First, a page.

Capturing a moment

There is some discussion of non-human images! Can a stuffed monkey do Feldenkrais?

I like the way that the angle of the monkey’s head suggests a curiosity about something –just over her shoulder? And the perspective of the photo, right down on her level, makes that expression somewhat infectious for me. I want to know too.

What's this cat thinking?On an Amherst tape Moshe plays with his wooden doll (Year 2, Tape 33, AM #1). He gets a remarkable expressiveness out of it. The attitude of the whole body in the simple sense of its configuration and balance in gravity already says so much. We think it’s the details of facial expression that tell us about a person’s mental state. Not true!

Now the cat has joined the monkey, and we all know the line about cats and curiosity. But does that communicate subconsciously a feeling that what we do is dangerous?

This cat’s just about to do a very popular “Feldenkrais” move, i.e. rolling over. (How did this guy get his name attached to so many primitive human patterns?)

Cat and monkeyNow this is the luxurious lengthening stretch we all know so well. Have we still got the curiosity?

The monkey hasn’t moved.

A new self-help process: personal growth through reverse googling

It’s divination for the modern era.

Get yourself a website, or a blog, and find the function to track the google searches that find you. Treat that like a divination, like a prediction of the future, like a message from the deeper wisdom of the universe about what to do or where to go next.

My results: a few weeks ago there was a flurry of messages for me from the universe, very specific and direct, that Lynette Reid needed (or already has? temporality is not linear in the world of google search divination) muscle memory training.

More than anything else, people care about one leg being stronger, longer, or faster than the other. That’s probably the number one concern of the “universe according to google” that brings people to kinesophics. It’s much more of a going concern than walking on volcanos, although there is an occasional volcano enthusiast out there.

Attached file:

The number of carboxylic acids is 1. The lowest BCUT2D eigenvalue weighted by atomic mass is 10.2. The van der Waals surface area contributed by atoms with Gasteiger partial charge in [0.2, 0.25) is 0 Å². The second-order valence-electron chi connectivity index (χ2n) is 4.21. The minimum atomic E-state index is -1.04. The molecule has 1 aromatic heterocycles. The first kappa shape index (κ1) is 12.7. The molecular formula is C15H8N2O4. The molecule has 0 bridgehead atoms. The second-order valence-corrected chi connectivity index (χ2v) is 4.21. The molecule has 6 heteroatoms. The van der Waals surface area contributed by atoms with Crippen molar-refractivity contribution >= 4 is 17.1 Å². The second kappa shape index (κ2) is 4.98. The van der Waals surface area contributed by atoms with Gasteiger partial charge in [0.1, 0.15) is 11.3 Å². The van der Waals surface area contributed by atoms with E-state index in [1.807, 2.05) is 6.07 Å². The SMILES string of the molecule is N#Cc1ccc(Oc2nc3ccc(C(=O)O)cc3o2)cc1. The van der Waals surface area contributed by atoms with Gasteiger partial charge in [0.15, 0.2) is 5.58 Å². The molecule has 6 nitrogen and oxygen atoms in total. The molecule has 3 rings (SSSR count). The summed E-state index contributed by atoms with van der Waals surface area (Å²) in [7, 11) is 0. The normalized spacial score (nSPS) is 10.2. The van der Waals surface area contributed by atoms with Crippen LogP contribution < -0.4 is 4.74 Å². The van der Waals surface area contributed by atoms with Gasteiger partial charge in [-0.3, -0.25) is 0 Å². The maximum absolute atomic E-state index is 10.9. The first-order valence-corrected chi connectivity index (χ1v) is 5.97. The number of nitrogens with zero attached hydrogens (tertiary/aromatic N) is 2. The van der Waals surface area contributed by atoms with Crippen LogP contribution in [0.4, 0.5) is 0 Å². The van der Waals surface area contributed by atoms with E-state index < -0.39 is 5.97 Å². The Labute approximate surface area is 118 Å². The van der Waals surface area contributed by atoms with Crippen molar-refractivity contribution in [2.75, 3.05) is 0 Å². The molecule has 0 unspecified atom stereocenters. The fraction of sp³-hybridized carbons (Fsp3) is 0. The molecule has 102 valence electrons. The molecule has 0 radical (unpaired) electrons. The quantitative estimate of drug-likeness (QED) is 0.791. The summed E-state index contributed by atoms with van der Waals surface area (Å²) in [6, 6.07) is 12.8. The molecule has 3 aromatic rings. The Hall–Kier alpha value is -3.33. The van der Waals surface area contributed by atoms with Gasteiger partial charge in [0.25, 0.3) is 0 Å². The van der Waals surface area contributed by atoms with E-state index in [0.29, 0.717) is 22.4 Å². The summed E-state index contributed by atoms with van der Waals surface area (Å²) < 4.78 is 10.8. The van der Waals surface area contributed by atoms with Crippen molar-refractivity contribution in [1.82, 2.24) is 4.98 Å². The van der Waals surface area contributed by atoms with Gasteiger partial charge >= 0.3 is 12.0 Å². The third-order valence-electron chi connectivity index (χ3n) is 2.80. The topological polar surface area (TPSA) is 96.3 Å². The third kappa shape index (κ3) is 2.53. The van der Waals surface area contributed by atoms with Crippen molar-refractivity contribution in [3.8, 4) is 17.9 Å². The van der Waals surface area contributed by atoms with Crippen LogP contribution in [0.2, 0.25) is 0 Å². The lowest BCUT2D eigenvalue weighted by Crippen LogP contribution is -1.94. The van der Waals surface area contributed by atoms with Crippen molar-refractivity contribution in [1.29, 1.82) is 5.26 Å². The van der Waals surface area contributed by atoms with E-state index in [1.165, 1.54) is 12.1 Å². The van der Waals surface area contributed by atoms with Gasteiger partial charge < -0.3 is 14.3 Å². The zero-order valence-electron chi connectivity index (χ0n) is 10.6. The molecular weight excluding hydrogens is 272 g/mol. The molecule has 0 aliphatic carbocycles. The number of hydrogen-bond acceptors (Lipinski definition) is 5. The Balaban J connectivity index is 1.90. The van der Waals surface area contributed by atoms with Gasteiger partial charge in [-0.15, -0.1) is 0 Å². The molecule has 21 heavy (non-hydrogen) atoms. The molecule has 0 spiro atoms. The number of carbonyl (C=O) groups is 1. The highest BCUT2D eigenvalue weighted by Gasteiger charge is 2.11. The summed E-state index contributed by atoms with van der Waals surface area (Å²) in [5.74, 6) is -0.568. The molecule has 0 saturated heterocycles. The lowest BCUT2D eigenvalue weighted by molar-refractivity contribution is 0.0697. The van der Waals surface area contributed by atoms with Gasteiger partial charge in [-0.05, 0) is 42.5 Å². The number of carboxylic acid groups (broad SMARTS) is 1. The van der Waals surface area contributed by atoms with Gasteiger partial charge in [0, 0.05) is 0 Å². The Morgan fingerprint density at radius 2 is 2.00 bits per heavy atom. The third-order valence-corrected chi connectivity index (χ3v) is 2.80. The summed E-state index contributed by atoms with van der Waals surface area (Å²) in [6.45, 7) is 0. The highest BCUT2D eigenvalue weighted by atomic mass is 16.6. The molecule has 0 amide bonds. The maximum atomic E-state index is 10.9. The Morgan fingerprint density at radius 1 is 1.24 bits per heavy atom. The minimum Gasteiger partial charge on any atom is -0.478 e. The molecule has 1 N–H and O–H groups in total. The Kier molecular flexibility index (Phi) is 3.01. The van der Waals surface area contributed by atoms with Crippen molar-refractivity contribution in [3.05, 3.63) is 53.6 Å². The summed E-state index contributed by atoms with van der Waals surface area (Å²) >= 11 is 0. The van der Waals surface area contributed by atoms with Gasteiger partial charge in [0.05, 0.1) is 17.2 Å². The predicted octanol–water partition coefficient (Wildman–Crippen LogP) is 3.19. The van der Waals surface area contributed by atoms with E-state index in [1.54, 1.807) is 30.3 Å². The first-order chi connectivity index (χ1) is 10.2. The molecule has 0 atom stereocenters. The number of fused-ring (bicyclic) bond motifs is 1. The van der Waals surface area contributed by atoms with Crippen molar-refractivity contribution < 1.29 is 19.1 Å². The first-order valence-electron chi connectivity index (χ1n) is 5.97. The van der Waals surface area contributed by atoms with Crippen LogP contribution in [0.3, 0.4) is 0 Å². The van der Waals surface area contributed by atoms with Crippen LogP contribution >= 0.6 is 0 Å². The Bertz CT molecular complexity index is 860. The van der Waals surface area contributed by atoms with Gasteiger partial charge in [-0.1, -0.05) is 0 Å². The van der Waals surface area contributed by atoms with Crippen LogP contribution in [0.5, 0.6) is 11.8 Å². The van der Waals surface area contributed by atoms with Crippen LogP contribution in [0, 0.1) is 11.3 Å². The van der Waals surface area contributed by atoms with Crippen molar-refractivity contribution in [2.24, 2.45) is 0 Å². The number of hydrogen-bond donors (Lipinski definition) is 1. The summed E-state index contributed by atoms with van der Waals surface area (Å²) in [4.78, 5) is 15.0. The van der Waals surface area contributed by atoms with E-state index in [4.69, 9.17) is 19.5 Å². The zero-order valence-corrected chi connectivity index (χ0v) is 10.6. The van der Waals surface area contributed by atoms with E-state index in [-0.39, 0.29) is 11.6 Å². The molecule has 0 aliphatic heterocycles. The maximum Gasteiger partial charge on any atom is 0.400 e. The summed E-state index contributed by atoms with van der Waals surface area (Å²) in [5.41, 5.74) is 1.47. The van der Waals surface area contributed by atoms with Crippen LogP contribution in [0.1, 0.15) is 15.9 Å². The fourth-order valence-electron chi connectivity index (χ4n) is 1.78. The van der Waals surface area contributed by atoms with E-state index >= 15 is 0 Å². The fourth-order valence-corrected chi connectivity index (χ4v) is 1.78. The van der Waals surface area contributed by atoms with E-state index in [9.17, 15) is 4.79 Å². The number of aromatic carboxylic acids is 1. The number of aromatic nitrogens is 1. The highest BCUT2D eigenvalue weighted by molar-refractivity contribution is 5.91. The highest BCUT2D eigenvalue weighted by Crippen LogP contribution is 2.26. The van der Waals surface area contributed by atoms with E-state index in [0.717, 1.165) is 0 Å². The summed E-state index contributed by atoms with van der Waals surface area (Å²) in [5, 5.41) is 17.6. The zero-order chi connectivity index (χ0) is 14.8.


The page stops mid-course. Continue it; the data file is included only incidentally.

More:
What message is there for me in this? Is this the wisdom of crowds, or the mania of crowds?

science, feldenkrais, and professionalism

I was reading recently the Introduction to Moshe’s Elusive Obvious, and I was struck by his description there of his fundamental procedure in developing the Feldenkrais Method. He said he reads science, and he takes hold of thousands of heads between his hands, and he explores that science in his practice of helping people.

This touching, handling, manipulating of living human bodies enables me to see in the books of these superb writers and turn into practice the science they teach. Probably they themselves do not know, how useful their knowledge is already when translated into the nonverbal language of the hands, i.e. Functional Integration, and the verbal Awareness through Movement. (p. 3)

I was struck by how distant that approach is to what I (or dare I say we?) do in learning and practicing Feldenkrais. The closest things I know are our current fascination with mirror neurons, and here, along with Tom Landini, I’m not sure that we aren’t just hopping onto a band wagon that isn’t really ours. I also recall some lovely advice from Yvan Joly about how to spend your year of teaching Feldenkrais as a form of research project. Pick a theme; think of it as you do and choose lessons for class or form themes for workshops; do some googling and other forms of research to pick up on current scientific thinking, and try to relate that to your teaching.

Of course, I can’t entirely discount that at this moment Moshe may be playing up the scientific roots of his thinking and downplaying his long study of martial arts as a source, for some political point.

But still–we aren’t reading Nature Neuroscience and thinking “how can I apply that in FI?” Or, to put it in another way, “how can I test that in my methodology?” If we scan the science, it’s with the eager but somewhat unseemly desire to find out that science has caught up to us and validated us…in our insecurity. Not to learn something from science that we use or test in our methodology. For the IFF Research Journal we did a small interactive poster study, trying to draw out from practitioners their understanding of the place of research in the work. We were fishing for something that we didn’t find: an awareness that every FI, every ATM, is an investigation. Sometimes I fear that we, like Big Pharma, understand research as a branch of the marketing department.